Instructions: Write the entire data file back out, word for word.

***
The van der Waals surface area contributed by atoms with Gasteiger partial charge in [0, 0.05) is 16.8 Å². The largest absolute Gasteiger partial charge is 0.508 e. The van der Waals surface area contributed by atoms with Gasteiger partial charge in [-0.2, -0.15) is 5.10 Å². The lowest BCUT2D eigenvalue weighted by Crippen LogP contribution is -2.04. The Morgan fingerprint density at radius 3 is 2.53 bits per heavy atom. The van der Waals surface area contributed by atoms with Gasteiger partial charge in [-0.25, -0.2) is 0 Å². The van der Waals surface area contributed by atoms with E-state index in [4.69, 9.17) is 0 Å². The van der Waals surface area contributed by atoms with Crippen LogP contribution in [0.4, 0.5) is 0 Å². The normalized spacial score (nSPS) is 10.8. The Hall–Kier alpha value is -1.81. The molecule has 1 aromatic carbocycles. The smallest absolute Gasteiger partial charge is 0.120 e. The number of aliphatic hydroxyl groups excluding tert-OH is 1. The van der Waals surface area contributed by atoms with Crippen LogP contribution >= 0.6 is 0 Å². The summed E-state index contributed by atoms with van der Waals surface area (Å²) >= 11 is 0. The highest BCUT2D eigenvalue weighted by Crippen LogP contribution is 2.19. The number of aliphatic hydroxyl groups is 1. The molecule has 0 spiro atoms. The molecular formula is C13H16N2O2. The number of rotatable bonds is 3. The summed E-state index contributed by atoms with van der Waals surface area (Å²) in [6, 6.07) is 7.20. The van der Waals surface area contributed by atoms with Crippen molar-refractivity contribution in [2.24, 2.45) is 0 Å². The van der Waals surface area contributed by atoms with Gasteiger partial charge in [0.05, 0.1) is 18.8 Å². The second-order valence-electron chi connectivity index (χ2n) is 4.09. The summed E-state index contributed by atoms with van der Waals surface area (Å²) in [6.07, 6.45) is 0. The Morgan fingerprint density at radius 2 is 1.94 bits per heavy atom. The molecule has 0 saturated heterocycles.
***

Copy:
The van der Waals surface area contributed by atoms with Gasteiger partial charge in [0, 0.05) is 16.8 Å². The largest absolute Gasteiger partial charge is 0.508 e. The van der Waals surface area contributed by atoms with Gasteiger partial charge in [-0.2, -0.15) is 5.10 Å². The lowest BCUT2D eigenvalue weighted by Crippen LogP contribution is -2.04. The Morgan fingerprint density at radius 3 is 2.53 bits per heavy atom. The van der Waals surface area contributed by atoms with Gasteiger partial charge in [-0.25, -0.2) is 0 Å². The van der Waals surface area contributed by atoms with E-state index in [4.69, 9.17) is 0 Å². The van der Waals surface area contributed by atoms with Crippen LogP contribution in [0.4, 0.5) is 0 Å². The normalized spacial score (nSPS) is 10.8. The Hall–Kier alpha value is -1.81. The molecule has 1 aromatic carbocycles. The smallest absolute Gasteiger partial charge is 0.120 e. The number of aliphatic hydroxyl groups excluding tert-OH is 1. The van der Waals surface area contributed by atoms with Crippen LogP contribution >= 0.6 is 0 Å². The summed E-state index contributed by atoms with van der Waals surface area (Å²) >= 11 is 0. The highest BCUT2D eigenvalue weighted by Crippen LogP contribution is 2.19. The number of aliphatic hydroxyl groups is 1. The molecule has 0 spiro atoms. The molecular formula is C13H16N2O2. The number of rotatable bonds is 3. The summed E-state index contributed by atoms with van der Waals surface area (Å²) in [6, 6.07) is 7.20. The van der Waals surface area contributed by atoms with Crippen molar-refractivity contribution in [2.24, 2.45) is 0 Å². The van der Waals surface area contributed by atoms with Gasteiger partial charge in [0.05, 0.1) is 18.8 Å². The second-order valence-electron chi connectivity index (χ2n) is 4.09. The summed E-state index contributed by atoms with van der Waals surface area (Å²) in [6.07, 6.45) is 0. The Morgan fingerprint density at radius 2 is 1.94 bits per heavy atom. The molecule has 0 saturated heterocycles.